Sign up here

Just Posted

Wells filmmaker James Douglas will be directing a feature length Christmas Movie, set to film in Prince George in March. (Baker Street Productions)
Wells director set to lead Christmas film shoot

James Douglas will be the man in charge in Prince George from March 1 - 13

Registered Nurse, Teresa Friesen immunizes Dunrovin resident, Richard Brophy. (Submitted Photo)
Dunrovin residents first to receive vaccine in Quesnel

91 residents in the seniors’ home were given the first dose of their vaccine

The Quesnel Regional Airport hasn’t hosted passenger flights since Central Mountain Air stopped flying into the city in April of 2020 due to a COVID-19 downturn. File Photo
Council trying to attract airlines back to Quesnel

Staff to investigate temporarily waiving landing fees at Quesnel Airport

The KIJHL’s Kamloops Storm players celebrate on the ice at West Fraser Centre after a goal during one of their games in Quesnel in December 2017. Efforts to bring a KIJHL team to Quesnel stalled in 2018 after the league’s executive voted 16-3 against expansion. (Tracey Roberts Photo - Quesnel Cariboo Observer)
Kangaroos fighting GMHL junior expasion into Quesnel

The Senior AA team sent a letter asking council to not support the non-sanctioned league’s efforts

Newly elected Nazko Chief Leah Stump penned a letter explaining the scope of the project. (Photo submitted)
Nazko seeks approval to build housing for members facing lengthy medical visits in Quesnel

The First Nation is looking to build nine units in West Quesnel to help members staying in the city

British Columbia Health Minister Adrian Dix looks on as Provincial Health Officer Dr. Bonnie Henry addresses the media during a news conference at the BC Centre of Disease Control in Vancouver B.C. (THE CANADIAN PRESS/Jonathan Hayward)
B.C. announces 485 new COVID-19 cases, fewest deaths in months

‘The actions we take may seem small, but will have a big impact to stop the virus,” urges Dr. Henry

Royal B.C. Museum conservator Megan Doxsey-Whitfield kneels next to a carved stone pillar believed to have significance as a First Nations cultural marker by local Indigenous people. The pillar was discovered on the beach at Dallas Road last summer. Museum curatorial staff have been working with Songhees and Esquimalt Nation representatives to gain a clearer picture of its use. (Photo courtesy Royal BC Museum)
Stone carving found on Victoria beach confirmed Indigenous ritual pillar

Discussion underway with the Esquimalt and Songhees about suitable final home for the artifact

Former Vancouver Giants forward Evander Kane is seen here in Game 7 of the second round of the 2009 WHL playoffs against the Spokane Chiefs (Sam Chan under Wikipedia Commons licence)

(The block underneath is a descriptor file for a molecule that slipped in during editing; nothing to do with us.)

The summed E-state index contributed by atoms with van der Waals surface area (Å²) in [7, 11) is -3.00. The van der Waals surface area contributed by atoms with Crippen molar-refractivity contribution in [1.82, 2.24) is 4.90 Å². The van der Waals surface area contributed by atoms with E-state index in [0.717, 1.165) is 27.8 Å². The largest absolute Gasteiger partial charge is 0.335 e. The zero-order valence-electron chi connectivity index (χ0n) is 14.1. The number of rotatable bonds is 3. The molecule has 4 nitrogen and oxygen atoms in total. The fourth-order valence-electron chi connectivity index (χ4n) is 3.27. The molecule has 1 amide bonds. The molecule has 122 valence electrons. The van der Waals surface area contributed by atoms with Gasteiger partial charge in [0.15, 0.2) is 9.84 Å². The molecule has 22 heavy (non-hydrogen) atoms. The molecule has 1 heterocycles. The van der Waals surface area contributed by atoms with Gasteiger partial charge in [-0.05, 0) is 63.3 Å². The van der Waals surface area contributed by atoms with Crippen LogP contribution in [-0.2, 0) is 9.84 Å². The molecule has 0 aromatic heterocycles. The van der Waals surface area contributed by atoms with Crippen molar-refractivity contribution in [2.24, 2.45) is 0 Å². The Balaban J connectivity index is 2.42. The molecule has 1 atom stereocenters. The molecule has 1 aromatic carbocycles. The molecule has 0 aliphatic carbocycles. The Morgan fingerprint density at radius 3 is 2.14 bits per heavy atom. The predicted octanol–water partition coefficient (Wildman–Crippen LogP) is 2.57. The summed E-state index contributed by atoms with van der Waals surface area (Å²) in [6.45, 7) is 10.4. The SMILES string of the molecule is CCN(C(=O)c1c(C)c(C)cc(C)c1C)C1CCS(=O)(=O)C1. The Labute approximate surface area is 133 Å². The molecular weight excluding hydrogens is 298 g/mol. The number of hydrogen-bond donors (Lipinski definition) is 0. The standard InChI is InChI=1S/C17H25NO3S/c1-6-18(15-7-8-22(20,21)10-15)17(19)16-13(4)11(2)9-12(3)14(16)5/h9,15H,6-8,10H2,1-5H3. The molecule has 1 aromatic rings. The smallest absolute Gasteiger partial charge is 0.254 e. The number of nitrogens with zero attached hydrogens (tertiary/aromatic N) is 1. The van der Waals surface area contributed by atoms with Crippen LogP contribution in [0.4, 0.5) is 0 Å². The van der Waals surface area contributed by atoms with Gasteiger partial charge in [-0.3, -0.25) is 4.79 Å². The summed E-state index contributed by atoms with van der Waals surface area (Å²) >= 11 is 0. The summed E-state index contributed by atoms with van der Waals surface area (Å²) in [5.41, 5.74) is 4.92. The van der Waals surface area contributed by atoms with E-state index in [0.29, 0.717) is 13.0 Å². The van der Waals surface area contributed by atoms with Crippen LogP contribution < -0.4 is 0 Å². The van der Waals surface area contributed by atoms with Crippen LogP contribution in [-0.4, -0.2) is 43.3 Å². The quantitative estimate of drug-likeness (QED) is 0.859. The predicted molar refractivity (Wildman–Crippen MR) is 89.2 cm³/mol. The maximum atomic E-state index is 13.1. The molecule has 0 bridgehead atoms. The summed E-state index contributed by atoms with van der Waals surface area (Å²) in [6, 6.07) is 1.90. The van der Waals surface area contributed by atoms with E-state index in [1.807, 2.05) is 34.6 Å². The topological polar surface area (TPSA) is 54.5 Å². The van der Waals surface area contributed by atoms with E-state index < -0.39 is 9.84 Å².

Gambling debts revealed in details of bankruptcy filing by hockey star Evander Kane

Sharks left winger and former Vancouver Giants player owes close to $30 million total

Othman “Adam” Hamdan, pictured in front of Christina Lake’s Welcome Centre, was acquitted of terrorism related charges in 2017. He has been living in Christina Lake since November 2020. Photo: Laurie Tritschler
Man acquitted on terrorism charges awaits deportation trial while living in Kootenays

Othman Ayed Hamdan said he wants to lead a normal life while he works on his upcoming book

B.C. Premier John Horgan wears a protective face mask to help prevent the spread of COVID-19 prior to being sworn in by The Honourable Janet Austin, Lieutenant Governor of British Columbia during a virtual swearing in ceremony in Victoria, Thursday, November 26, 2020. THE CANADIAN PRESS/Jonathan Hayward
Premier Horgan calls jumping COVID vaccine queue ‘un-Canadian’

Horgan says most people in B.C. are doing their best to follow current public health guidelines

Prime Minister Justin Trudeau, left, and Vancouver Mayor Kennedy Stewart share a laugh while speaking to the media before sitting down for a meeting at City Hall, in Vancouver, on Friday August 30, 2019. (THE CANADIAN PRESS/Darryl Dyck)
Vancouver mayor, Health Canada to formally discuss drug decriminalization

Kennedy Stewart says he’s encouraged by the federal health minister’s commitment to work with the city

Downtown Fernie is pictured after a snowfall.
B.C. Premier John Horgan speaks at B.C. legislature on the province’s mass vaccination plan for COVID-19, Jan. 22, 2021. (B.C. government)
COVID-19 quarantine not an option for B.C., John Horgan says

Apres-ski parties increase risk, not interprovincial travel

Most Read